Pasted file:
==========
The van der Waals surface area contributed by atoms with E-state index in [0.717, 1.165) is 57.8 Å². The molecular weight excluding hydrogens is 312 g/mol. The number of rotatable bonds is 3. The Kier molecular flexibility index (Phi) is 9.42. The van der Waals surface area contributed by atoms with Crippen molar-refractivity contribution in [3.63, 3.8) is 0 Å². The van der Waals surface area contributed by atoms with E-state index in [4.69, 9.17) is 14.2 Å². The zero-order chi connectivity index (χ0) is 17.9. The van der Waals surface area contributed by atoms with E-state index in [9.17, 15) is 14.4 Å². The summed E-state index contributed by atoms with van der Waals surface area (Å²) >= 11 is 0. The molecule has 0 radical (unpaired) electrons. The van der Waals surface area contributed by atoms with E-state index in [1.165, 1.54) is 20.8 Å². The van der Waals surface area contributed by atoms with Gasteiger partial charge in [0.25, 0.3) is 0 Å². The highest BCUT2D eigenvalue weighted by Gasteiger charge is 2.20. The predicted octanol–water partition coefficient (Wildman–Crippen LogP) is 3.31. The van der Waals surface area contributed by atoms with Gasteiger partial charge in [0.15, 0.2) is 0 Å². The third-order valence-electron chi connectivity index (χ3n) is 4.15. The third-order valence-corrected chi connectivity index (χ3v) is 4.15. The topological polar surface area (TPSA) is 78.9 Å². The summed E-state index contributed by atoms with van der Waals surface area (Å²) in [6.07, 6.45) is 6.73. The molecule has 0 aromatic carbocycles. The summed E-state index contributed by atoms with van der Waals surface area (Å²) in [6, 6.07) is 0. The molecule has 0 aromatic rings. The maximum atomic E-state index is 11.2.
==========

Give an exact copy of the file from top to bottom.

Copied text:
The van der Waals surface area contributed by atoms with E-state index in [0.717, 1.165) is 57.8 Å². The molecular weight excluding hydrogens is 312 g/mol. The number of rotatable bonds is 3. The Kier molecular flexibility index (Phi) is 9.42. The van der Waals surface area contributed by atoms with Crippen molar-refractivity contribution in [3.63, 3.8) is 0 Å². The van der Waals surface area contributed by atoms with E-state index in [4.69, 9.17) is 14.2 Å². The zero-order chi connectivity index (χ0) is 17.9. The van der Waals surface area contributed by atoms with E-state index in [9.17, 15) is 14.4 Å². The summed E-state index contributed by atoms with van der Waals surface area (Å²) >= 11 is 0. The molecule has 0 radical (unpaired) electrons. The van der Waals surface area contributed by atoms with E-state index in [1.165, 1.54) is 20.8 Å². The van der Waals surface area contributed by atoms with Gasteiger partial charge in [0.25, 0.3) is 0 Å². The highest BCUT2D eigenvalue weighted by Gasteiger charge is 2.20. The predicted octanol–water partition coefficient (Wildman–Crippen LogP) is 3.31. The van der Waals surface area contributed by atoms with Gasteiger partial charge in [0.15, 0.2) is 0 Å². The third-order valence-electron chi connectivity index (χ3n) is 4.15. The third-order valence-corrected chi connectivity index (χ3v) is 4.15. The topological polar surface area (TPSA) is 78.9 Å². The summed E-state index contributed by atoms with van der Waals surface area (Å²) in [6.07, 6.45) is 6.73. The molecule has 0 aromatic carbocycles. The summed E-state index contributed by atoms with van der Waals surface area (Å²) in [6, 6.07) is 0. The molecule has 0 aromatic rings. The maximum atomic E-state index is 11.2.